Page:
Meanwhile, I used your recipe to make a batch this afternoon - in fact, they're still in the oven, got another ten minutes or so to go. My-O-My, they sure did rise high, popovers reaching up to the sky ... and it looks like they are going to turn out just fine. Unfortunately, filling the cups about half full allowed for only five popovers. No big deal, but a bit of a surprise. I can see the scenario for the next batch: more batter filling six of the pan's cups, plus extra to make in the Breville.

Mmmm ... the apartment smells so good right now.

Thanks for all your help with this project.

ETA: Oh, I should add that instead of regular butter or shortening, I used some homemade lavender-infused ghee, and the subtle flavor notes from the lavender add a nice quality to the lightness of the ppovers.


Edited by Shel_B (log)
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 ... Shel

"... ya can't please everyone, so ya got to please yourself "

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Well, here's my first batch of popovers ... they sure did Pop! and they are very light and airy.

Popovers on Cutting Board.jpg

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 ... Shel

"... ya can't please everyone, so ya got to please yourself "

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Popover Problems: Having had a chance to examine carefully my results, it's clear there were some problems with the popovers I made. First, I could only get five popovers from andiesenji's recipe, and that's a puzzlement to me. I filled the cups in the pan to between 1/2 and 2/3 the way full. Actually, the first cup I filled was about 2/3 the way full and the rest closer to half. Any thoughts on why I couldn't get six popovers from the recipe? Might the cups in my pan have had more capacity than those in andiesenji's pan?

Of bigger concern is how thin the popovers were. Of course the popovers were light and airy - they were completely hollow and the crust was very thin to the point where I could actually see through the crust on a couple of the popovers. There was a very thin layer of custardy innards which had a good texture and taste, but there wasn't much of it at all. My first thought was that I didn't use enough flour, having sifted the flour into the measuring cup. The next time I make these I'll add some more flour, perhaps two tablespoons more. Might that be a step towards correcting the problem?

Finally, two of the popovers actually had a small, circular hole in their bottom, big enough that I could insert the tip of my little finger into it. What's that all about?

ETA: I should mention that I used 1 cup low fat milk, 1 (sifted) cup of flour, 2 beaten eggs, 1.5 tsp salt, and 1 Tbs melted ghee, plus some vegetable oil to grease the cups. Preheated the pan before adding the batter, baked at 450°-F for about 15-minutes, reduced heat to 350°-F and continued baking until the popovers were nicely browned, about 20-minutes more, +/-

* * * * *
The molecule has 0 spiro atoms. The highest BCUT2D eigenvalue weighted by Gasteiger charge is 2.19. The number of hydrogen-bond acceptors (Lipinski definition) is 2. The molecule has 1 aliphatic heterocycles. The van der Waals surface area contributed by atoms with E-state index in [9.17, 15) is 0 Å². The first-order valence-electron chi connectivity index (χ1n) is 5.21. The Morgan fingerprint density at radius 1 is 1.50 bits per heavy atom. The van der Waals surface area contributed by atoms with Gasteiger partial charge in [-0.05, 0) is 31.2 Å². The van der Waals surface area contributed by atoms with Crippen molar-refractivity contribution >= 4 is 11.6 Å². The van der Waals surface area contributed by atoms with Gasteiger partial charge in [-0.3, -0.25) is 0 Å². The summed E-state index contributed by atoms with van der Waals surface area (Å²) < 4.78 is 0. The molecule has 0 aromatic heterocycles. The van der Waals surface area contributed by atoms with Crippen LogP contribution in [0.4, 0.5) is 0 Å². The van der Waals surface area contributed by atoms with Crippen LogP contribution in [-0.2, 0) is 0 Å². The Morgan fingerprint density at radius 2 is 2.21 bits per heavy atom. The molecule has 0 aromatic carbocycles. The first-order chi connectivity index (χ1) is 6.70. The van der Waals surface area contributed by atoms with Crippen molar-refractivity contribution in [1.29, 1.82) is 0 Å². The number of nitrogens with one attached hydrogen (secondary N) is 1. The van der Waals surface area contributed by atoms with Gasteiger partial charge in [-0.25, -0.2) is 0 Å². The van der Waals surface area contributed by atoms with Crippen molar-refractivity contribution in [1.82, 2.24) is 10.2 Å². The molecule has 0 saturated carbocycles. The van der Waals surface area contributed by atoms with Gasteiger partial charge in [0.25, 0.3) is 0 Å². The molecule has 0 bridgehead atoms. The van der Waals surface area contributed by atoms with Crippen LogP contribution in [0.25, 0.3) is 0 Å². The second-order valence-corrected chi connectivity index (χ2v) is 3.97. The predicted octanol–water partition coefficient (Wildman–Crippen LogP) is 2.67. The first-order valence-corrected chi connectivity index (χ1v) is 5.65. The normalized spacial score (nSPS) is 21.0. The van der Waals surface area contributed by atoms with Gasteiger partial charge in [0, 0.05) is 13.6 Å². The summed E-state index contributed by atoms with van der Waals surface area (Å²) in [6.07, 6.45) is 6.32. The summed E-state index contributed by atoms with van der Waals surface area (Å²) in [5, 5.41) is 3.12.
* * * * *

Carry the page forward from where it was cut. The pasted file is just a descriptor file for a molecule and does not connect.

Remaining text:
Any thoughts on what went wrong, suggestions on how to correct the problems? Thanks!


Edited by Shel_B (log)
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 ... Shel

"... ya can't please everyone, so ya got to please yourself "

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I've always thought of popovers and Yorkshire puddings as basically the same. The only difference was the addition of a little melted butter to the batter for popovers.

If I want popovers for breakfast I just use the same recipe that I use for Yorkshire PUdding.

One cup flour, one cup milk, three eggs and salt.

8th of a inch of drippings or fat in the bottom of each cup, heated until smoking hot. Pour in the batter and bake about 25 minutes at 450°F.

Yorkshire%20Puddings%20December%2026th%2

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And this is what you'll get, using popover dough to make pizza. Not bad actually.

Interesting the dish shape happened naturally.

dcarch

popoverpizza2.jpg

popoverpizza3.jpg

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Popover Problems: Having had a chance to examine carefully my results, it's clear there were some problems with the popovers I made. First, I could only get five popovers from andiesenji's recipe, and that's a puzzlement to me. I filled the cups in the pan to between 1/2 and 2/3 the way full. Actually, the first cup I filled was about 2/3 the way full and the rest closer to half. Any thoughts on why I couldn't get six popovers from the recipe? Might the cups in my pan have had more capacity than those in andiesenji's pan?

Of bigger concern is how thin the popovers were. Of course the popovers were light and airy - they were completely hollow and the crust was very thin to the point where I could actually see through the crust on a couple of the popovers. There was a very thin layer of custardy innards which had a good texture and taste, but there wasn't much of it at all. My first thought was that I didn't use enough flour, having sifted the flour into the measuring cup. The next time I make these I'll add some more flour, perhaps two tablespoons more. Might that be a step towards correcting the problem?